Political reporter shares southern experiences

Abby Rapoport
Abby Rapoport, Photo by Mohammed Amro
Audrey Kittrell

Texas Observer political and education reporter Abby Rapoport visited the University of Iowa School of Journalism and Mass Communication (SJMC) Nov. 13-16. As a 2008 Grinnell grad with deep Texas roots, Rapoport regaled students with anecdotes on learning to transition from Iowa academics to the contrasting world of reporting in the South.

Unlike the Iowa Legislature, which meets annually for about three months, the Texas Legislature takes place around the clock for five months every two years; it was in this whirlwind time in 2009 while reporting for the Texas Monthly that Rapoport first experienced what she calls “the weird and complicated world of being female and doing political reporting.”

“There’s a weird power structure in political reporting where you rely on people for information and they rely on you for sharing information … so you have to do a lot of considering of what you’re asking and what information you’re trying to get,” Rapoport told Professor Pam Creedon’s Gender and Mass Media class. “For women there is an extra power dynamic, which makes things conflict even more.”

So how does she balance ethics and gaining information? Rapoport said she knows reporters who get aggressive to scare information out of people, but she prefers to be likeable so sources trust her and she can get her stories circulating.

“Part of reporting has a lot to do with acting—you have to find what works for you,” she said. “The worst mistake is to respect the politicians too much and not push them…but at the same time you want them to talk to you.”

But in the South, it can be a different ball game. The Iowa Dozen holds SJMC students, as academic journalists, to high standards of objectivity. But Rapoport said nearly every day a source questions her religiosity before giving her information.

“You always have to be prepared for what a culture is like,” said Rapoport. “No one told me I’d be asked about my religion, but that can sometimes happen when you’re in a community where religion is a big part of life. And similarly, gender can be a big deal if the norms are different than you’re used to. It’s not so much the South is crazy, but wherever you are you’ll have to adjust.”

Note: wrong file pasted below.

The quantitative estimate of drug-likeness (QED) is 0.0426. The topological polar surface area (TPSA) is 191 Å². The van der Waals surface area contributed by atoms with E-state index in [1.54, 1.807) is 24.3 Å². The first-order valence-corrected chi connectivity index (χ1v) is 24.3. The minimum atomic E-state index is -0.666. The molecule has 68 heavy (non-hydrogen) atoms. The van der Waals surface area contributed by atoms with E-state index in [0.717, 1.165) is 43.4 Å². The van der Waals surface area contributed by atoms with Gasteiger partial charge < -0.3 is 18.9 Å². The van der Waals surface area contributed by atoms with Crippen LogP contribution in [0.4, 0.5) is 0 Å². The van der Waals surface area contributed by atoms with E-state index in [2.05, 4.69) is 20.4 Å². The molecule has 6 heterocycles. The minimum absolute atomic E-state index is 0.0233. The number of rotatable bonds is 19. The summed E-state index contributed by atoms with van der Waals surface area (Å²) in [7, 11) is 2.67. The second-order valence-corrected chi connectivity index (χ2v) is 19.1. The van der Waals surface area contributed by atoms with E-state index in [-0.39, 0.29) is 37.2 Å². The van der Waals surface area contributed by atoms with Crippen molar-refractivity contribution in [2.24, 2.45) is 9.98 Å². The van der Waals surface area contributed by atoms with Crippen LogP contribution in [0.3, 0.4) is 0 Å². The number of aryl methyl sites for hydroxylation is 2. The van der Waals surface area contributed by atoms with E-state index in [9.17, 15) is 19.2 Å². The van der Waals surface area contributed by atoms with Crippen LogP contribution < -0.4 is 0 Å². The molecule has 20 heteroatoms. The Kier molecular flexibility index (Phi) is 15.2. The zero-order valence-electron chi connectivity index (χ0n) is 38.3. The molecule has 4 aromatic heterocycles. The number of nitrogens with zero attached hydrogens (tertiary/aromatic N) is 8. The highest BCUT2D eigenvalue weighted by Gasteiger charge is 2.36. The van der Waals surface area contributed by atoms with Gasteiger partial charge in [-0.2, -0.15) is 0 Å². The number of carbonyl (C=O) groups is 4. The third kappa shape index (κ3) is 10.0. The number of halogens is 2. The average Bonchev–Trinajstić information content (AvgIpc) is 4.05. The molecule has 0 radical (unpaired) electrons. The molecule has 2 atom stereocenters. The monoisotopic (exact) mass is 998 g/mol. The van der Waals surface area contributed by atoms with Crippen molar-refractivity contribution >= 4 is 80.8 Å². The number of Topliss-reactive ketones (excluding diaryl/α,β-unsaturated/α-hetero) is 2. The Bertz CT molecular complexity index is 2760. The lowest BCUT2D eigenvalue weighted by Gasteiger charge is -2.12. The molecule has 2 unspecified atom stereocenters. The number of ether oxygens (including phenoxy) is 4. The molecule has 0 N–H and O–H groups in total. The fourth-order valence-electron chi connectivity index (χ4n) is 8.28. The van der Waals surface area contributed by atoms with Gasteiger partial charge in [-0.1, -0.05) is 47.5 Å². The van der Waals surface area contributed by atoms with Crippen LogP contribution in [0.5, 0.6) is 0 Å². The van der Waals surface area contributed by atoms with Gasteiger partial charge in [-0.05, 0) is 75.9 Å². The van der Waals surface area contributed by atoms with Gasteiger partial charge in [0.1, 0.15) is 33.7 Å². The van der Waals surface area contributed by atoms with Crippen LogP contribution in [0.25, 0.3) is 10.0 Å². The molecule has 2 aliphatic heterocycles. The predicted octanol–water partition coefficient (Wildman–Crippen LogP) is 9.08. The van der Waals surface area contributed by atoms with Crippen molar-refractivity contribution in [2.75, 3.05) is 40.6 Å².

Margaret Murphy, a junior journalism and political science major and former president of University Democrats, thinks Rapoport’s run-ins with prejudiced attitudes is unfortunate but also regionalized.

“I feel like unless I travel to the Deep South, these experiences will not be as numerous. It's not that I think sexism only exists in the South, I just think the culture there allows men to be more upfront about it,” said Murphy.

In the 2011 Texas Legislature session, the state faced its worst financial crisis in history when the biannual budget came up $27 billion short. Rapoport said legislatures were “cheering themselves on for only cutting five billion dollars for education.” The majority of fellow reporters wrote congratulatory stories to the legislators, but Rapoport wrote a story she headlined “Relative Heroism.”

“I think objectivity can become moral relativism really easily,” said Rapoport.

With Texas being the fiery political state that it is, both local and national reporters are often vying for the same stories. Rapoport said this unfortunately breeds lazy reporters who borrow information from previously written stories.

“I think reporters assume there’s a limit to the corruption in a state, but in Texas there isn’t,” said Rapoport.

Rapoport speaks from experience at three out of five of Texas’s major dailies and is currently transitioning to the national, non-profit, political magazine The American Prospect, based in Washington, D.C. Through her previous job experiences, Rapoport has found a recipe for success:

“One: get as many raw skills as you can…Two: Find mentors and be really pushy about it. Seek people out, write to them, ask for their advice and tell them your story. Two and a half: Build a base of reporter tweeters and tweet at them. Get in conversations. Twitter is really cool because it’s especially democratic. But most of all, be aggressive about getting mentors,” said Rapoport.

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